Five Things Not To Do When Facing Workplace Harassment or DiscriminationApril 1, 2015 – In The News
Christina Stoneburner was quoted in the Main Street article "Five Things Not To Do When Facing Workplace Harassment or Discrimination." While the full text can be found in the April 1, 2015, issue, a synopsis is noted below.
Harassment and discrimination issues in the workplace are rarely clear cut, and while there are definite steps to put an end to problems, there are often no clear winners when lawsuits are filed.
According to Christina Stoneburner, once an issue arises, the biggest mistake people make is not reporting it.
“The longer you wait, the greater the chances the harassment will increase in intensity. Also, it can make someone at least initially question, ‘If this was happening for this long, why haven’t you brought it forward before now?’” she said.
The more time that passes after an incident, the more positive interactions you’re likely to have with those responsible for the harassment.
“What sometimes happens is the employee hasn’t complained, but they have ongoing cordial communication with the alleged harasser. So when HR goes to review things, the only thing they are seeing is emails that say, “Thank you so much for your support,” or “I really appreciated your help with this project,” Stoneburner said.
“It may be because they are trying to ease a situation, but what it looks like to the employer is, “You’ve sat on this for nine months and in the interim you’ve had nothing but positive interactions with this person, so why would we believe there’s an issue?’”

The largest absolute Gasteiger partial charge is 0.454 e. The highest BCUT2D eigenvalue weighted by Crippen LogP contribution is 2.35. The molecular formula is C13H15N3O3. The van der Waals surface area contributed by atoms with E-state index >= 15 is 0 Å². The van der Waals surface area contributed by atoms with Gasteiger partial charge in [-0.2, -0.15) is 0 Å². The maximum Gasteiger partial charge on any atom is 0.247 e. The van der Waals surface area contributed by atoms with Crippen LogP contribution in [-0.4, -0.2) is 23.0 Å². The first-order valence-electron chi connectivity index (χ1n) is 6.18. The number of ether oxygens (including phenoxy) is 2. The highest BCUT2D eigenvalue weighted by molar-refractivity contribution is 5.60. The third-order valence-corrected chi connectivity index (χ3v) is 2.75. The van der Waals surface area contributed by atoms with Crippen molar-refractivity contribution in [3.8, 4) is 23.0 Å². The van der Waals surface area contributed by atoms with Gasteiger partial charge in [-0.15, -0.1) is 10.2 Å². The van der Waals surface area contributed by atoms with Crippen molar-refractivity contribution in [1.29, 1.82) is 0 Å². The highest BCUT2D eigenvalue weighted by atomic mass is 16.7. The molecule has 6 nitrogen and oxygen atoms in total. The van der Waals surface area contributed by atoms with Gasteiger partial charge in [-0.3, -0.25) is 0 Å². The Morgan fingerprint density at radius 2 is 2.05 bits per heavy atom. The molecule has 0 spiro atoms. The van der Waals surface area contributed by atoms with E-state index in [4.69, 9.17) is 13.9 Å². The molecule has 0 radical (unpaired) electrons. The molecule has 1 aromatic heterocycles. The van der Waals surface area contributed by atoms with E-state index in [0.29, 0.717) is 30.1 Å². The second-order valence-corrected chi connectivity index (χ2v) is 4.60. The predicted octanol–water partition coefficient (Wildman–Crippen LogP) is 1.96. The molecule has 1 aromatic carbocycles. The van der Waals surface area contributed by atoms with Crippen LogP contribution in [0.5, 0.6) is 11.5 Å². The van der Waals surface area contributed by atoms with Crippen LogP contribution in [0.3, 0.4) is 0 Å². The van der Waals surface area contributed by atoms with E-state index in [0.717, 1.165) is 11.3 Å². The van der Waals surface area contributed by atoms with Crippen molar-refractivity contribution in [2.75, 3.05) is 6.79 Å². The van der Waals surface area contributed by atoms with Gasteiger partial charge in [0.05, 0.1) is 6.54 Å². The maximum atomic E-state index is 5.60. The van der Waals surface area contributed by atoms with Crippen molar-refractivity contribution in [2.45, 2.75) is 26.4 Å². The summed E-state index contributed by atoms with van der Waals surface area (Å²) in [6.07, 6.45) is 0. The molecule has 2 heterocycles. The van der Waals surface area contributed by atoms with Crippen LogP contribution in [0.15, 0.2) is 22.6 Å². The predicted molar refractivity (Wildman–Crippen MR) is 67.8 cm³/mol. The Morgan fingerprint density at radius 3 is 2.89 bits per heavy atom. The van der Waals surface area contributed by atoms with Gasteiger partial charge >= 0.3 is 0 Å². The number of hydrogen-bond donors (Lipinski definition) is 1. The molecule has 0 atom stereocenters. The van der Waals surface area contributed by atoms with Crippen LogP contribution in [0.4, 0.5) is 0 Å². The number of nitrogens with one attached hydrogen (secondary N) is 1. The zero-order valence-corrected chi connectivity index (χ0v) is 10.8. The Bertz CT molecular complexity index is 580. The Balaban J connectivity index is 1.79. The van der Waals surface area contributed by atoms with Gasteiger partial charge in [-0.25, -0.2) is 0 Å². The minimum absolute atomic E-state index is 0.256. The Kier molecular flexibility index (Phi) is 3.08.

Employees also need to be sure not to hamstring the investigation.
“Some people come forward and say, ‘I have been harassed,’ but then they don’t provide any proof,” Stoneburner said.
“People often don’t want to get their friends and co-workers drug in for questioning,” she said. “They don’t want the entire office thinking of them differently after details are revealed.”
It is essential, however, that every ounce of documentation and every detail be provided when presenting a case to HR.
“If someone made one comment about your religion, that’s a lot different than if they made 10 comments in the last month,” Stoneburner said. “Hiding details on the extent of the harassment prevents your employer from deciding on the proper course of action.”
“If you truly want things to end, you would disclose everything right upfront so the investigation could be processed and everyone could move on,” she said.
Stoneburner also cautions that employees need to be reasonable with their expectations for the outcome of the investigation.
“People make mistakes,” she said. “For someone to get fired, that’s a drastic remedy. Assuming the incident wasn’t egregious or it hasn’t been ongoing, then there is a whole range of disciplinary action that might occur. The person may get a written warning, they may be transferred or they may be temporarily suspended.”
“Employers have a lot of tools for dealing with things,” Stoneburner said. “You can’t get too married to the concept that ‘Well this has to happen or I’m never going to be happy.’ When all is said and done, you have to ask yourself, ‘Did the harassment stop?’ and if the answer is yes, then your employer did the right thing.”